I am not very optimistic, too, but internet-wise, there is new traffic system that "shall takes effect as of 06/08/2015" (sic), see http://www.suezcanal.gov.eg/showNc.aspx?id=105. Why do you think that "2nd lane [...] is not navigable [...and...] does not allow commercial (toll paying) shipping?" Any source? Today they say they have 56 ships meaning they were able to squeeze in more then 49 which was the old capacity according to wiki (and 49.5, the June average). Maybe they got small ships today, maybe they could use new canal some other way (park ships for bypass waiting) but it looks to me they are serious about using it. 137.205.1.60 (talk) 03:47, 15 August 2015 (UTC)
Actually, I did not find plans and rules for the new lane in (the internet version of the (inserted by myself137.205.1.60 (talk) 23:33, 17 August 2015 (UTC)) ) "Rules of Navigation". 137.205.1.60 (talk) 03:47, 15 August 2015 (UTC)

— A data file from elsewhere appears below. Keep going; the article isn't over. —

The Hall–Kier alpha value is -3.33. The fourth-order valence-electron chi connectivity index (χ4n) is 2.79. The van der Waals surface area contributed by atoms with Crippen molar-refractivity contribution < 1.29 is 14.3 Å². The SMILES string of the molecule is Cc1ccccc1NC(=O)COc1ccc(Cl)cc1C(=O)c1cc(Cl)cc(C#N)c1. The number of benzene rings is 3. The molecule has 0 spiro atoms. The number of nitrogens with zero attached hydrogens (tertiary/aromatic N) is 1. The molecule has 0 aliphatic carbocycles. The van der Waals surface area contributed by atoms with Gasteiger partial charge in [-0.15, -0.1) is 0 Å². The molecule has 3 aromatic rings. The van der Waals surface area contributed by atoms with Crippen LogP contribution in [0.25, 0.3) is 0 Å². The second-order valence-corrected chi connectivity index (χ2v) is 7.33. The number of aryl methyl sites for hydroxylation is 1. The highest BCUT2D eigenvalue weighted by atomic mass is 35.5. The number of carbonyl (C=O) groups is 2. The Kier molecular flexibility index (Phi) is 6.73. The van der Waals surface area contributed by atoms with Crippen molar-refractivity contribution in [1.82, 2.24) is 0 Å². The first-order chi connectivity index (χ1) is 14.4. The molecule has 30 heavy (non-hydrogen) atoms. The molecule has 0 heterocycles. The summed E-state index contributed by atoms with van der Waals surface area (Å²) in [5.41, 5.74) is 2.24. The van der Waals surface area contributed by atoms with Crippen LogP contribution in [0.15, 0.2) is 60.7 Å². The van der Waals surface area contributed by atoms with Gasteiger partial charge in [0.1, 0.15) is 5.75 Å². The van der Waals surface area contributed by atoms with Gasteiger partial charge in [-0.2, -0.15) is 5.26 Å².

So we agree. No toll-paying ships use the new lane today. It is not in use. -DePiep (talk) 08:50, 15 August 2015 (UTC)
I do not agree. Still I see no document sayng it is not in use. And it is in use just now, four ships northbound are going in the new lane. [3] (Since google maps are outdated, the ships seems to go on dry.). Perhaps you can try any day about this time, it is 10:15 of London DST time, which I think is 9:15 GMT. 137.205.1.158 (talk) 09:14, 19 August 2015 (UTC)
And I see no document sayng it even existsa. Only by govt bragging. -DePiep (talk) 22:32, 19 August 2015 (UTC)
It is well documented in [4] (where from one can see its width, length and depth) which is attachment to the Circular No 5. There exists also a video of Danish ship going through. And I have seen ships going through on marinetraffic.com (see above). Since you have no documents saying it would not be functional, I suppose it is, and I do not need to continue the discussion. Thank you. 137.205.1.60 (talk) 14:56, 22 August 2015 (UTC)
That's reversing the source-it base. But I admit, I found circulaire 5/2015 that defines the navigation rules so it is formal. I have adjusted the scheme (map). -DePiep (talk) 12:38, 1 September 2015 (UTC)

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Tunnels[edit]

@NottNott: Added the paragraph of the tunnels under section "Canal crossings" with a sub-section called "Future Projects" as I've noted you before.... --elbarck (talk) 00:48, 3 November 2015 (UTC)

Israel[edit]